A Swift Wind Up

It’s a pun! Hahaha! I amuse myself. A yarn swift is holds a skein of yarn that is in a hank (looks all twisted up). It keeps the skein from getting tangled and you spin it around to wind the yarn into a ball- Knitting directly from a skein is a disaster waiting to happen. Historically, I’ve held the yarn loops with my knees and wound the ball by hand. An actual yarn swift paired with a ball winder makes this process so much easier, faster, and more consistent. It’s my first REAL step on getting started on my wedding dress project.


The ball winder/ swift combo took a little getting used to before it was smooth sailing. I tested it out on less important yarn first to practice my technique. Even with that, I found the silk to be slippery enough to not want to stay on the edge of the ball. It tried to slip underneath, which would have caused a big mess as soon as I took it off the winder.

I was thankful for my little table (found for free at the end of a driveway).  There is a tiny little clamp under the device to secure it. At the widest it is only about an inch and a half. Every other surface I tried to put the winder on was too thick! But my side table worked perfectly and is easy to move around out of the way. As a bonus, it was already scratched, so I wasn’t worried about clamping my tools down!

Swatches for fit!

The pattern calls for fingering weight, but one size 3 needles 26 stitches and 40 rows = 4 inches in the diamond chart. Today I’m testing the needles, pattern, and beads. Many times when I do swatches to check my gauge, I measure, unwind it and start the actual object with the same yarn. This time, I’m super paranoid about blocking and how the beading will work, so I’ve actually going to cast off and block the swatch.

I really want to see how much play I’ll have in the blocking process to know if it is possible to adjust the fit with blocking.


I’ve  already learned a few things. First, I will need new needles for this project. My interchangeable set only goes down to a size 4. I’m started testing at a 3, but I now know I will have to go smaller than that. I know when I make that decision that I will need ones with really sharp points. Trying to maneuver two tiny loops together in some of the stitches is already a pain with the rounded points of my double-pointed set. I’ll make it through the testing phase, but the added degree of difficulty would drive me nuts long-term.

I’m also questioning my bead placement. I can’t be 100% certain I don’t like it until I block it out, but I’m not impressed with my first plan to interweave the beads with the lace diamond section. I think it will be better off a little more spaced out and in a stockinette area rather than an area with another pattern already planned.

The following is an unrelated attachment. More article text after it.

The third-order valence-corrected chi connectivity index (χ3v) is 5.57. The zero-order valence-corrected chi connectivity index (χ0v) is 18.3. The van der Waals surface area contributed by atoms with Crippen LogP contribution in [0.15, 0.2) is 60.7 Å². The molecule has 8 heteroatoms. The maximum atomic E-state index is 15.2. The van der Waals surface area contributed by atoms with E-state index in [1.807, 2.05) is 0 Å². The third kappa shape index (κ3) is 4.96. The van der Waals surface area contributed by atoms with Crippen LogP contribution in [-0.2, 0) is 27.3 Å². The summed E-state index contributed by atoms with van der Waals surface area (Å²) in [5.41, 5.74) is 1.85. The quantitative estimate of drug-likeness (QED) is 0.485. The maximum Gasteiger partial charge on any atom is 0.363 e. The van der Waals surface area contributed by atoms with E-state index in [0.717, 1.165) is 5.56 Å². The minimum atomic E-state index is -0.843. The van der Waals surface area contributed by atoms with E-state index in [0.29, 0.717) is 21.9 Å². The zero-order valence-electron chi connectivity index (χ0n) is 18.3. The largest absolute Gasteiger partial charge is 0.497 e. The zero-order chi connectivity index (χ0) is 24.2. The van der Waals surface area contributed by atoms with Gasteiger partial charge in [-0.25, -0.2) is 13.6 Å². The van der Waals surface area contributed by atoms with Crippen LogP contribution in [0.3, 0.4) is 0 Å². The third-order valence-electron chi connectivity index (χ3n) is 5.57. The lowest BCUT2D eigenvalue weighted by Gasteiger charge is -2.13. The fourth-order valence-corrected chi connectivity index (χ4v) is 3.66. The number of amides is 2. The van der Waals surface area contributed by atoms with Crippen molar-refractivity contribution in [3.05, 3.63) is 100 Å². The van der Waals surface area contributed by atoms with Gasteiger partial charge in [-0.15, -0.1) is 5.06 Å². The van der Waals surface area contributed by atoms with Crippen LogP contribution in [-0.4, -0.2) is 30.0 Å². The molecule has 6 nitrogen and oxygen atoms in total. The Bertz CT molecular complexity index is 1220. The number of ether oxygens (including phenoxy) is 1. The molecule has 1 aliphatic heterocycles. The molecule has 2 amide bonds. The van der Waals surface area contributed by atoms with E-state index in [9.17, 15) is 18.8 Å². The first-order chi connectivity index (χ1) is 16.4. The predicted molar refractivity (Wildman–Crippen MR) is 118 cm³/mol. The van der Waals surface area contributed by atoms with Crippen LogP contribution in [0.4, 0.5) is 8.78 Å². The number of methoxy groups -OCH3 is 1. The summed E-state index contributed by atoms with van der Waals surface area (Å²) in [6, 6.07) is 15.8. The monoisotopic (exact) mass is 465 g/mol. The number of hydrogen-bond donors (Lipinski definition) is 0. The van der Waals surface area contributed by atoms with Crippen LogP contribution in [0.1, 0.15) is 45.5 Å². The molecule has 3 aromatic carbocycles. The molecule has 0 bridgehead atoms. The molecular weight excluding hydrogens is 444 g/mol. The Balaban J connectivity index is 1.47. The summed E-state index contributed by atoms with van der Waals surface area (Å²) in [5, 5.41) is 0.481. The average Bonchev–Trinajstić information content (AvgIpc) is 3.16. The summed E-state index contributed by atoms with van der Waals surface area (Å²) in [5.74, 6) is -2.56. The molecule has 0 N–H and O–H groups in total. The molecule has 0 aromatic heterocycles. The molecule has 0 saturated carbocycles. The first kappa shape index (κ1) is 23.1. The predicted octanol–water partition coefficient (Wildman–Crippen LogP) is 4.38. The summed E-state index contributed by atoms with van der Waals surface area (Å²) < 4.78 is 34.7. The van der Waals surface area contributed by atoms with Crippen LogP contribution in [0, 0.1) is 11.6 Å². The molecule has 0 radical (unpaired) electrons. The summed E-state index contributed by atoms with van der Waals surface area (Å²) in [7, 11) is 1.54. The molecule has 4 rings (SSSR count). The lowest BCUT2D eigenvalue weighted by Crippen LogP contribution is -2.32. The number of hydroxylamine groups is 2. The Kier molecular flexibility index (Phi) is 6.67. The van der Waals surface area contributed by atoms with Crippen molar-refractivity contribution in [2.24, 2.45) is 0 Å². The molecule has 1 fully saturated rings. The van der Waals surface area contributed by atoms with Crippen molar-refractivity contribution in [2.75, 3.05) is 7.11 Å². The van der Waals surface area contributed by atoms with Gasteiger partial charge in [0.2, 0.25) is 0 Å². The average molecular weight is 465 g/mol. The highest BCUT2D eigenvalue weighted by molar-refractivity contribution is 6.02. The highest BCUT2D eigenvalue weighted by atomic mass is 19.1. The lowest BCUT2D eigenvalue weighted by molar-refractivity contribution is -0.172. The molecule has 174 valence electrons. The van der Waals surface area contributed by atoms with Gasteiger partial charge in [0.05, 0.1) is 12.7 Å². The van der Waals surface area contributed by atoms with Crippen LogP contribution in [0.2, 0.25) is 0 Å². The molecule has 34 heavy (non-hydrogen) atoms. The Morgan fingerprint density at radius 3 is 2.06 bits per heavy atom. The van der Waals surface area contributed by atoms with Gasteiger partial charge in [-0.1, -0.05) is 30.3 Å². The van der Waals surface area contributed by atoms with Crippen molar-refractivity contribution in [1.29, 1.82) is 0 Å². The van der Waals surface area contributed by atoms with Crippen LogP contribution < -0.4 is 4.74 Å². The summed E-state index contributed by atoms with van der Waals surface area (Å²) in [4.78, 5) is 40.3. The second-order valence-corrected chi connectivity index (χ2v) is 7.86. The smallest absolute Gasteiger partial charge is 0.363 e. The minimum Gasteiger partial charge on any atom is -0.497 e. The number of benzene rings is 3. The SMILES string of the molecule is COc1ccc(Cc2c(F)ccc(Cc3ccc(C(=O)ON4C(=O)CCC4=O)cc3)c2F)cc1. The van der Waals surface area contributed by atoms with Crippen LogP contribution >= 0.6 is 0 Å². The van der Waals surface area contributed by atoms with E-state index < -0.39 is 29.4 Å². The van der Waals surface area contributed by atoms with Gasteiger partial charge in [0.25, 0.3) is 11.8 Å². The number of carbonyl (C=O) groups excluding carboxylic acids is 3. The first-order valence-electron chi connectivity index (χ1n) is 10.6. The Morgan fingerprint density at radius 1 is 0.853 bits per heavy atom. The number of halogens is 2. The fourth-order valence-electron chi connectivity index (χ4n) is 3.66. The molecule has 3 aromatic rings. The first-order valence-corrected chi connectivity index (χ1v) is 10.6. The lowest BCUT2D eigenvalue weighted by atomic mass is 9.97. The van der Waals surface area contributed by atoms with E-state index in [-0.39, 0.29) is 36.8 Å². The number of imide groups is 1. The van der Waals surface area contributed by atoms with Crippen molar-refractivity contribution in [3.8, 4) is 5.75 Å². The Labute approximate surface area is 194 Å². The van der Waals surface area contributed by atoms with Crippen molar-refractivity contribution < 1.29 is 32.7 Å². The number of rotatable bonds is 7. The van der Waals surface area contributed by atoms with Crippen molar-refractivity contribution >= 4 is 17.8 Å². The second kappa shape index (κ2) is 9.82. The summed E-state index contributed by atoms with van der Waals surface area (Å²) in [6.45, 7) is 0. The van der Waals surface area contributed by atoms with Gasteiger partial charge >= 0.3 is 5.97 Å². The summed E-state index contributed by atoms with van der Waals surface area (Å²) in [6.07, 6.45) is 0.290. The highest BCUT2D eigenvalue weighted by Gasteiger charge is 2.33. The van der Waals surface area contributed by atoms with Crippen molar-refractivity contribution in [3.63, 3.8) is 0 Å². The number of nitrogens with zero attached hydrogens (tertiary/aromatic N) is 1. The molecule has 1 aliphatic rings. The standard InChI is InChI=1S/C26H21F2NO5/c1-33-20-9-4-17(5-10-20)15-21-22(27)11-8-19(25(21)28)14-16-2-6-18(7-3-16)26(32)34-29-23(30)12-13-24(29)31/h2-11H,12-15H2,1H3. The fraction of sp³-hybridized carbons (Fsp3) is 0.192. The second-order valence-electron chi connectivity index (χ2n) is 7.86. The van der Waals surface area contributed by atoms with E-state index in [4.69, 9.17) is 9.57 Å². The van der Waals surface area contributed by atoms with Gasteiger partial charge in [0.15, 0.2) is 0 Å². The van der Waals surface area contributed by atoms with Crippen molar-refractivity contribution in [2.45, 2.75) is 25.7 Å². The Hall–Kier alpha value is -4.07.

And how to bead? This is my FIRST attempt EVER. So far, I’ve used a piece of thread and dental floss to get the beads onto the stitches. Possible, but not super efficient. The thread is not stiff enough and the floss, even waxed, frays on the edges. A single piece is only good for 1-2 beads before it is too frayed to manipulate into the hole. I think the next try will be with some thing jewelry wire. It has to be really thin to fit doubled-up through the beads.

From the first finished swatch, I tested blocking and answered the mystery of “After blocking, will this hold its shape?” (Yes)



Other Things I learned

Remember how I said Crafting Communities are AWESOME? I posted the blocked swatch picture in an online forum to ask for some advice on the best way to get a tighter fabric. (There are a few methods; double the yarn so there are two working strands, go down in needle size, adjust blocking…) I got great advice and they also noticed I twist my purl stitches by wrapping the yarn the wrong way. I have been doing this wrong for 20 years! I always hated working stockinette flat because my purl-side row was always tighter on the needles and then harder to knit the knit side, but I was perplexed because my gauge of the finished work was always very even and consistent. Turns out it was the twisted stitches! A SUPER easy adjustment and even the process of knitting is so much more smooth. I’m STOKED!

+I discovered I was reading the pattern wrong and started off right away by decreasing stitches. That is why my finished swatch is wider at the bottom of the picture!

Next Steps

Now that I’m getting started, you might wonder; what’s next? There are a few other planning steps I have to take. One being to draft the dress structure. I’ll give you a hint about this one; this step will involve painter’s tape and LOTS of math!

I’m going to be doing a few swatches of different patterns. I need to swatch a smaller needle size and the correct pattern to get a true gauge. Plus cable testing.

I also stillllll really want to finish that sweater I’ve been working on. I jumped the gun a bit in my excitement to use my new tools and try out swatches. Casting on is always so much fun!

What about you?

What new tools are you salivating over for your trade or craft?

When you try something new do you do a test first or jump right in?

Where do you go for feedback?


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